Why we chose React

Sam Ollason
May 13, 2019 · 6 min read
Photo by Artem Sapegin on Unsplash

During my time at Green13 Solutions I have been responsible for creating our bespoke browser-based interface for developing actuarial models.

I was recently explaining to a client why I chose React to build our UI and, in particular, why we moved away from AngularJS (v1.x) to create this new suite of tools.

Here is a summary of they key reasons that helped me reach this conclusion.


React provides a great set of tools that make it easy to manage complex data-driven web applications. I have really enjoyed working with the power and flexibility provided by React. I am happy with the decision I made and stand by my choice.

These are the main reasons that I favoured React:

Declarative — creating structure and layout of the UI and writing code to manage state across the app is handled automatically by React in a powerful way

Data model — React embraces uni-directional data flow (data moves from a parent to a child component) which makes data management logic transparent and predictable

Flexible — React easily integrates with wide variety of other technologies and stacks because it is manages the ‘View’ layer of an app

Powerful language tools — React embraces the best language features of modern JavaScript

Great community support — makes it easier to solve problems, great tooling and plugins

Declarative way of managing state

The main benefit of using a library/framework in the first place over ‘vanilla JavaScript’ is to make it easier to keep the UI in sync with the data model.

React abstracts away a lot of the complexity of managing state in JavaScript apps. This makes it practical and manageable to develop large applications.

An example of this is how we only have to call the ‘setState’ method in response to a user action (for example clicking a button) and React will automatically handle the challenges of propagating our intent and ‘reacting’ to these changes automatically across a whole complex hierarchy of components.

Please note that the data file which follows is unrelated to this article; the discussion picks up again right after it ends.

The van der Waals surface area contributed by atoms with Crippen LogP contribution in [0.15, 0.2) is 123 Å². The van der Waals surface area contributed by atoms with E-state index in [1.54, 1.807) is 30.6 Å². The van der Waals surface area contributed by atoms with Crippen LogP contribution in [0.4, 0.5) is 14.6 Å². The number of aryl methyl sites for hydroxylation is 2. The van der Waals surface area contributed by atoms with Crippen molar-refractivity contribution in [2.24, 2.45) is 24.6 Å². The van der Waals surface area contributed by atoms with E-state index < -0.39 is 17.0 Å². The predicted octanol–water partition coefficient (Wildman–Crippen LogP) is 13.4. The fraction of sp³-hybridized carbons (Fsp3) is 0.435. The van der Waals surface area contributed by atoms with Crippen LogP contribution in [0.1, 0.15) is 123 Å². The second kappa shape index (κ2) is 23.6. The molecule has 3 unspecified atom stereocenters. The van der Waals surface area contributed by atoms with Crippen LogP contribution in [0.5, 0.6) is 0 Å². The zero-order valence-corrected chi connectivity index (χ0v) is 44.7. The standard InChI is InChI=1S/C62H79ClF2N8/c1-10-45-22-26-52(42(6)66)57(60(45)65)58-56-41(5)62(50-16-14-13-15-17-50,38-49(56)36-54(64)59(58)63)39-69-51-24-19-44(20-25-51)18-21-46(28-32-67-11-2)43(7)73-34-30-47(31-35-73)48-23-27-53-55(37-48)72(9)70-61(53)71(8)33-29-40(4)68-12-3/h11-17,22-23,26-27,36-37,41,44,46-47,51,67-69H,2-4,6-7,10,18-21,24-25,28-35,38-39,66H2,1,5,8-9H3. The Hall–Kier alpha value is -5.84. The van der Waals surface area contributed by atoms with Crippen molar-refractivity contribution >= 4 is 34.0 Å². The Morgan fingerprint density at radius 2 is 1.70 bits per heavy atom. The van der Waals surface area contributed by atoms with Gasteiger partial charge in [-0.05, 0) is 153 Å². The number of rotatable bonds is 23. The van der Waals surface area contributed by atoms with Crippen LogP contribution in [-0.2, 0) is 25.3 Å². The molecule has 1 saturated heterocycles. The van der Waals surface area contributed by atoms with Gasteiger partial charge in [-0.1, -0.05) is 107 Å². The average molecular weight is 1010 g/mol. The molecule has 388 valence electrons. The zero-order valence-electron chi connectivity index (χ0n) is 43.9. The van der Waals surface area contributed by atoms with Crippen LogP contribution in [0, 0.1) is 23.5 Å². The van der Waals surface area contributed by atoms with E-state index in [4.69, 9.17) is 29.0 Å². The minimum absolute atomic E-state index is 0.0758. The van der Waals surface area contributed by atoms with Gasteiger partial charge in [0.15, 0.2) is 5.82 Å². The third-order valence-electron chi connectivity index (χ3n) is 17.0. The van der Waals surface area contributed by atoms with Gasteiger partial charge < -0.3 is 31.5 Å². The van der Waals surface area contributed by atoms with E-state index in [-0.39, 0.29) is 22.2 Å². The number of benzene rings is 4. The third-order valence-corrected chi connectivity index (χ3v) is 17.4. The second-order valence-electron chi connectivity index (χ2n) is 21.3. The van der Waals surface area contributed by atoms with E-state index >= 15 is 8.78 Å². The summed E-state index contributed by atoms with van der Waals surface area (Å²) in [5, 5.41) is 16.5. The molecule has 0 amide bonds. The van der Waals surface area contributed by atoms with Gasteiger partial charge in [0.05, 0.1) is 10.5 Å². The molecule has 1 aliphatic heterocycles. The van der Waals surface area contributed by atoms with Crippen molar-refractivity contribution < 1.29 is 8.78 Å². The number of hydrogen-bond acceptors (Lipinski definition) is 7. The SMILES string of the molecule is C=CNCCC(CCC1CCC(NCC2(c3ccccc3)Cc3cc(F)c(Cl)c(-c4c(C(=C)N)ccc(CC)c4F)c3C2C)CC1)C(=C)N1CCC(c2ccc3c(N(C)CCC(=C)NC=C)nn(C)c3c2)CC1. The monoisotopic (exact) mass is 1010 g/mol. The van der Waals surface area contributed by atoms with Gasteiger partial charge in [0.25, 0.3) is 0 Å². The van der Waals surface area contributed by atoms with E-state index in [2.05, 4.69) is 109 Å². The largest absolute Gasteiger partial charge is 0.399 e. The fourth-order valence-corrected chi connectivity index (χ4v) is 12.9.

Declarative way of creating interfaces with JSX

Developers can chose to create the layout and structure of their user interfaces with JSX (why would anyone chose the alternative?), which is a JavaScript language extension that looks a bit like XML. Furthermore, developers can use JSX to write JavaScript code sitting alongside their markup.

I have found that having markup and logic contained in the same file makes it easier to manage files in the project hierarchy. This is in contrast to using other frameworks in the past where there were a multitude of HTML files and JavaScript files that all powered the same ‘unit’/‘component’.

Also, the project at hand was to create a really responsive and data-driven interface and for this reason it was natural to mentally model parts of the interface as a combination of JavaScript logic and markup. It was easy to think of data and markup as two sides of the same coin. So, to me, it feels completely natural to use JSX to nest JavaScript logic directly alongside markup for this type of application.

Unidirectional data flow

A React application is made up of lots of reusable components. These components are combined together to create rich interfaces.

With React, data can only flow from parent to child components.

A good analogy for this is an orange falling downwards from a tree. Imagine oranges are packages of data and branches are a React component. As the orange falls downwards it can only interact with branches below it … but not above it or to the side of it!

As the orange falls it will can only interact branches lower than the one it was on. Photo by Anj Belcina on Unsplash

Child components can only trigger a change in part of the component hierarchy at a higher level through using ‘callback functions’ (the parent passes the child component a function as a parameter and effectively says ‘call this function and I will do something in response’).

Note: this is still unidirectional data flow, as the callback function is passed from parent to child and then any changes to data structures made in the parent component are passed down to child components in the usual way.

Lots of other frameworks offer various alternatives, for example ‘two-way binding’. Using this approach, when data is changed in the view it also updates the data in the model (held in the state of a component) and also the other way around. So, for example, typing into a text input box will automatically update the state of the application without the developer having to update the state explicitly.